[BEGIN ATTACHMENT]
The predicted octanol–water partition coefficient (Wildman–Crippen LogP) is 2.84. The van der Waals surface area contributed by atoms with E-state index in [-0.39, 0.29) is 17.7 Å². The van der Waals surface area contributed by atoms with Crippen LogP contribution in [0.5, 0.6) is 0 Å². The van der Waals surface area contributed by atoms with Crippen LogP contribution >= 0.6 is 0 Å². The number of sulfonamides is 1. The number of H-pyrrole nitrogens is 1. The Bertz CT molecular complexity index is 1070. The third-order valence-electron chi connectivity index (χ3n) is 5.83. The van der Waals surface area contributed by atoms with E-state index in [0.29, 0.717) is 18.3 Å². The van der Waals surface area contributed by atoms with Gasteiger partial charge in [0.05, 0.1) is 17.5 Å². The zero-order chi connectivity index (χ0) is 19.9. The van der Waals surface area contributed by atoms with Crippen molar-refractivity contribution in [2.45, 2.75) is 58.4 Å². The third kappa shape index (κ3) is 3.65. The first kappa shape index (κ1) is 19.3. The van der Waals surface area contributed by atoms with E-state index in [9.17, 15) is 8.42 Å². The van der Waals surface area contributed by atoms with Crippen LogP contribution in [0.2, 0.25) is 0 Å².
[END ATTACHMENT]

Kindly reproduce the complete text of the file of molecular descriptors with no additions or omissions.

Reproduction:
The predicted octanol–water partition coefficient (Wildman–Crippen LogP) is 2.84. The van der Waals surface area contributed by atoms with E-state index in [-0.39, 0.29) is 17.7 Å². The van der Waals surface area contributed by atoms with Crippen LogP contribution in [0.5, 0.6) is 0 Å². The van der Waals surface area contributed by atoms with Crippen LogP contribution >= 0.6 is 0 Å². The number of sulfonamides is 1. The number of H-pyrrole nitrogens is 1. The Bertz CT molecular complexity index is 1070. The third-order valence-electron chi connectivity index (χ3n) is 5.83. The van der Waals surface area contributed by atoms with E-state index in [0.29, 0.717) is 18.3 Å². The van der Waals surface area contributed by atoms with Gasteiger partial charge in [0.05, 0.1) is 17.5 Å². The zero-order chi connectivity index (χ0) is 19.9. The van der Waals surface area contributed by atoms with Crippen molar-refractivity contribution in [2.45, 2.75) is 58.4 Å². The third kappa shape index (κ3) is 3.65. The first kappa shape index (κ1) is 19.3. The van der Waals surface area contributed by atoms with E-state index in [9.17, 15) is 8.42 Å². The van der Waals surface area contributed by atoms with Crippen LogP contribution in [0.2, 0.25) is 0 Å².